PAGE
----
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-A01No-2. 03) Cozim . I t og ?? is in die sous I
77. of Misnomer, No. 75, p. 905. lt. 1919
an Oath, p. 907 .... . .!is. sroosi . ! 84. — Atheists Incompetent, p. 907. i n omnis 85. — Infamy of, renders Incompetent, p. 907. ' '
- Conspiracy of, renders Incompetent, p. 908. 87. -- Outlawry of, renders Incompetent, p. 908.
- Proof of Judgment, thereof required, p. 908. 89. Reversal of Judgment, or Outlawry, restores Competency,
p. 908. 90. Benefit of Clergy restores, p. 909. 91. Pardon restores, p. 909. 92. What Interest does not disqualify, p. 910. 93. What Interest does disqualify,' p. 910.- ' ." 94. Co-Defendants, when competent for each other, p. 910.4 95. Husband and Wife, not competent against each other, in cri
minal cases, p. 911. 96. Husband and Wife, not competent in favour of each other,
p. 911. 97. Injured Party competent as a Witness in criminal Prosecu
tion, p. 911. vi 98. Informers may be Witnesses in certain Cases, p. 911. su 99. Interested Witnesses, how rendered competent, p. 912 vi, 1.100, Examination of Witnesses in chief, p. 913. Roth
101. Leading Questions not allowed in Examination in chief, p. 913. 102. Cross-examination of Witnesses, p. 914.
103. Cross-examination of Witnesses producing Papers, if swom, 31 1. p. 914. ..
104. Leading Questions may be put in Cross-examination, p. 914. 105. Witnesses not compellable to answer Questions tending to
expose them to Penalties, p. 915. 106. Witnesses not compellable to answer irrelevant Questions,
tending to degrade their Character, p. 915. 107. Credit of Witnesses impeached as to general Character, p. 916. 108. Proof of contradictory Statements made by Witnesses, p. 916. 109. Cross-examination, as to verbal contradictory Statements made to third Persons, p. 916.
i iary 2) 110. Cross-examination, as to written contradictory Statements of Witnesses, p. 917.
. wir. : "711. Cross-examination, as to Paper lost or destroyed, p. 918 1179225 19:00) );28",'
112. Re-examination as to former Statements on Cross-examination, p. 918. ini",
P...** 113. Evidence in support of Character of Witness, p.918. ET 114. A Party cannot discredit his own Witness, p. 919. 115. Public written Evidence of Record, p. 919. ..'plos
116. Private written Evidence of Record, p. 920. inta * 117. Private written Evidence, in the Possession of the Parties, or of third Persons, p. 920. ,'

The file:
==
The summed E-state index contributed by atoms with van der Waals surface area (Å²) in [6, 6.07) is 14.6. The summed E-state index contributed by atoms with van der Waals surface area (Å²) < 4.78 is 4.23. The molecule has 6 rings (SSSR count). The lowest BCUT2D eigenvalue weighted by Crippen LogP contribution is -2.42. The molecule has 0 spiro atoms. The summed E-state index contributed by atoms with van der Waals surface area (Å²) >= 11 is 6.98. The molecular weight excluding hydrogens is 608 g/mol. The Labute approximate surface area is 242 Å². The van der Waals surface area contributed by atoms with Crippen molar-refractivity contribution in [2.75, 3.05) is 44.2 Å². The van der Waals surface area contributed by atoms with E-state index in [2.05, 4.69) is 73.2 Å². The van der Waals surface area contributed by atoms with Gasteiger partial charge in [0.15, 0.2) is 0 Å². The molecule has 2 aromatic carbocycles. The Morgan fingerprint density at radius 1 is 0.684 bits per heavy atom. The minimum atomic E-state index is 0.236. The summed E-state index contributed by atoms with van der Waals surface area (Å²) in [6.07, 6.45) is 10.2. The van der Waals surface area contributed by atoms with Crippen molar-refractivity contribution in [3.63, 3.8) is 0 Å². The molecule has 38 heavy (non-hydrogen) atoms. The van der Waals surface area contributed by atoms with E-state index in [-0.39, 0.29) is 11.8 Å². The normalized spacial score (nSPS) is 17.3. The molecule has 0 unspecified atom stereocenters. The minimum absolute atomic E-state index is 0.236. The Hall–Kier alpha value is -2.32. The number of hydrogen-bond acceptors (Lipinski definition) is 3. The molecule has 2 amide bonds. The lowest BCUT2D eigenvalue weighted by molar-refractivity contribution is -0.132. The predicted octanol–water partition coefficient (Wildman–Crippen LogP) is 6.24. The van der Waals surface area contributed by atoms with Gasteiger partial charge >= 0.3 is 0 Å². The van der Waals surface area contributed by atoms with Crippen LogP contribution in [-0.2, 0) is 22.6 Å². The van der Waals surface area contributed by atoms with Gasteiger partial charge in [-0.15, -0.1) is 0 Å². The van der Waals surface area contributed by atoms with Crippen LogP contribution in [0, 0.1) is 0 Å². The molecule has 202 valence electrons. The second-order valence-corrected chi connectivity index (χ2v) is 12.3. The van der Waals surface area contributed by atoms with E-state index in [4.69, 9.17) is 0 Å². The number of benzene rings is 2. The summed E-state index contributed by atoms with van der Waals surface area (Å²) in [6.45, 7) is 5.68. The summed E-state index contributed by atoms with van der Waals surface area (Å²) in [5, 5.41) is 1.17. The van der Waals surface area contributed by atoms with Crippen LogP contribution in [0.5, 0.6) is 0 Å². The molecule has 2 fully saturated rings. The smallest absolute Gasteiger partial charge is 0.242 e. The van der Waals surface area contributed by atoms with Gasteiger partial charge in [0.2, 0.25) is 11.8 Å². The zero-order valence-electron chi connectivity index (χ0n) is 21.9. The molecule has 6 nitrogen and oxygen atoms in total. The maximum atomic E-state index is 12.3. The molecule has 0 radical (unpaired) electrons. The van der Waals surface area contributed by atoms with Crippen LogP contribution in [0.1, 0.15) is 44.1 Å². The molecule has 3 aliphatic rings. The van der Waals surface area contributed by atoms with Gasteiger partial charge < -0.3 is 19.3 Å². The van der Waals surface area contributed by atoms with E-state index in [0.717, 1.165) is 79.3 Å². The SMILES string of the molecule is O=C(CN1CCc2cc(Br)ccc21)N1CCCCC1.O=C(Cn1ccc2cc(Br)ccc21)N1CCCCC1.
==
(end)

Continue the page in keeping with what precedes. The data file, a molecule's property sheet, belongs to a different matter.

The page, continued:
an con en 118. Notice to produce Papers, p. 920. . I press 119. Notice to produce, when dispensed with, p. 920.-- va fi 120. Affidavits, p. 921. 121. Books of Merchants and Trades-people, p. 921.- .- cos 122. Certificates, p. 922.
... 18 123. Depositions.-(See No. 28 to 31, p. 883 to p. 884. - 13 124. Gazettes, p. 922. 125. Instructions, p. 923. 126. Letters, p. 923. i 127. Notes of Hand, p. 923. 128. Official Papers, p. 923. 129. Promissory Notes, p. 923. 130. Records, p. 924.
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. 1 No. 1.-REGIMENTAL, &c. Court MARTIAL.
Proceedings of an European (or Native) detachment (1), garrison (2), or regtl. (3) ct.-mar., (as the case may be), assembled at , on the
day of 182—, by order of A. B. comg. the station, garrison or regt. for the trial of C. D., (here insert the prisoner's rank and regt.), and such other prisoners as may be brought before it.' --' ., Barrackpoor, Monday, the day of , 182–, The court assembled this day at — o'clock (4) in the forenoon for the trial of C. D., in obedience to regtl. orders of date, appointing the following officers to compose the said court, viz.
.KOI President, Captain (5) E. F...in eten er p rom - Members,
. ;lt; Lieut. G. H.
Lieut. J. K. van L'int. Ensign L. M. Ensign N. 0.16). .::;} MOI
I . i I I. : (1) Consult, arts. 13 and 14, sec. xiv, p. 406, and art. 15, p. 407. CHUO 01
(2) Consult., art. 12, sec xiv, p. 404.
(8) Consult., art. 10, sec. xiv, p. 396, and art. 11, p. 404. à (4) The court cannot assemble before six o'clock in the morning. (See art. 7, sec. xiv, p. 376.)
(5). Or commissd. officer of eight years' standing. (See arh, 16, sec, xiy, p. 1408.) (6) There may be only three members, if more cannot be conveniently assem
cours, and fembled (7), the precis brought into
1. Court assembled, and Prisoner, brought into Courty The court having duly assembled (7), the president and members being all present in court, and the prosecutor (8) and witnesses (9) being present, the prisoner is called into court by name, and placed opposite to the president, on ann i , mint a n . p . .." .; 2. Read regtia Orders.). The president reads the regtl. orders, die recting the court-martial to assemble (10).
3. Jurisdiction of the Court.] If the president should observe any thing incorrect as to the wording of the charges, or any omission as to names or dates, or that the crime is not one that is properly cognizable by a regtl. ct.-mar. (11), the president should adjourn the court, and report the circumstance to the comg, officer, with a view to the correc. tion being made, or the omission supplied (12). If no difficulty of any such nature arises, then-.,. .. . iion phase log